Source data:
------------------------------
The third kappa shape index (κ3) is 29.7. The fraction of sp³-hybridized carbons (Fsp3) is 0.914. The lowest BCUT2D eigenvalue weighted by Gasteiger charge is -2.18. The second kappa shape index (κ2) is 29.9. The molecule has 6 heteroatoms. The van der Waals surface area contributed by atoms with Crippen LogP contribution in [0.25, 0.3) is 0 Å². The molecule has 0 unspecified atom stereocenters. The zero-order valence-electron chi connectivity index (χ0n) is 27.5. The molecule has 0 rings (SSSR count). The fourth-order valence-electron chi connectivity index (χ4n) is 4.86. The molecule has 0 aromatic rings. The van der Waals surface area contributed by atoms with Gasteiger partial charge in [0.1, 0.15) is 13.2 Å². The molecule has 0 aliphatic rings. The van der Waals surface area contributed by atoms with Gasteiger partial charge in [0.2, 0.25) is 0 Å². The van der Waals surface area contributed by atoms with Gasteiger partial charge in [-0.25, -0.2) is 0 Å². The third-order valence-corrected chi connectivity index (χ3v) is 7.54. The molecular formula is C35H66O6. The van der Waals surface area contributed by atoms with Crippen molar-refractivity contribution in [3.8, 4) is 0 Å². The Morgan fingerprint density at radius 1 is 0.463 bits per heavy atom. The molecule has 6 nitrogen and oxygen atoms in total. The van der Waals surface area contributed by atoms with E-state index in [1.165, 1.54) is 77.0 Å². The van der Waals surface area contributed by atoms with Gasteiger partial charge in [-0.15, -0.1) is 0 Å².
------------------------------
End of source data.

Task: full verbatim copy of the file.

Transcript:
The third kappa shape index (κ3) is 29.7. The fraction of sp³-hybridized carbons (Fsp3) is 0.914. The lowest BCUT2D eigenvalue weighted by Gasteiger charge is -2.18. The second kappa shape index (κ2) is 29.9. The molecule has 6 heteroatoms. The van der Waals surface area contributed by atoms with Crippen LogP contribution in [0.25, 0.3) is 0 Å². The molecule has 0 unspecified atom stereocenters. The zero-order valence-electron chi connectivity index (χ0n) is 27.5. The molecule has 0 rings (SSSR count). The fourth-order valence-electron chi connectivity index (χ4n) is 4.86. The molecule has 0 aromatic rings. The van der Waals surface area contributed by atoms with Gasteiger partial charge in [0.1, 0.15) is 13.2 Å². The molecule has 0 aliphatic rings. The van der Waals surface area contributed by atoms with Gasteiger partial charge in [0.2, 0.25) is 0 Å². The van der Waals surface area contributed by atoms with Gasteiger partial charge in [-0.25, -0.2) is 0 Å². The third-order valence-corrected chi connectivity index (χ3v) is 7.54. The molecular formula is C35H66O6. The van der Waals surface area contributed by atoms with Crippen molar-refractivity contribution in [3.8, 4) is 0 Å². The Morgan fingerprint density at radius 1 is 0.463 bits per heavy atom. The molecule has 6 nitrogen and oxygen atoms in total. The van der Waals surface area contributed by atoms with E-state index in [1.165, 1.54) is 77.0 Å². The van der Waals surface area contributed by atoms with Gasteiger partial charge in [-0.15, -0.1) is 0 Å².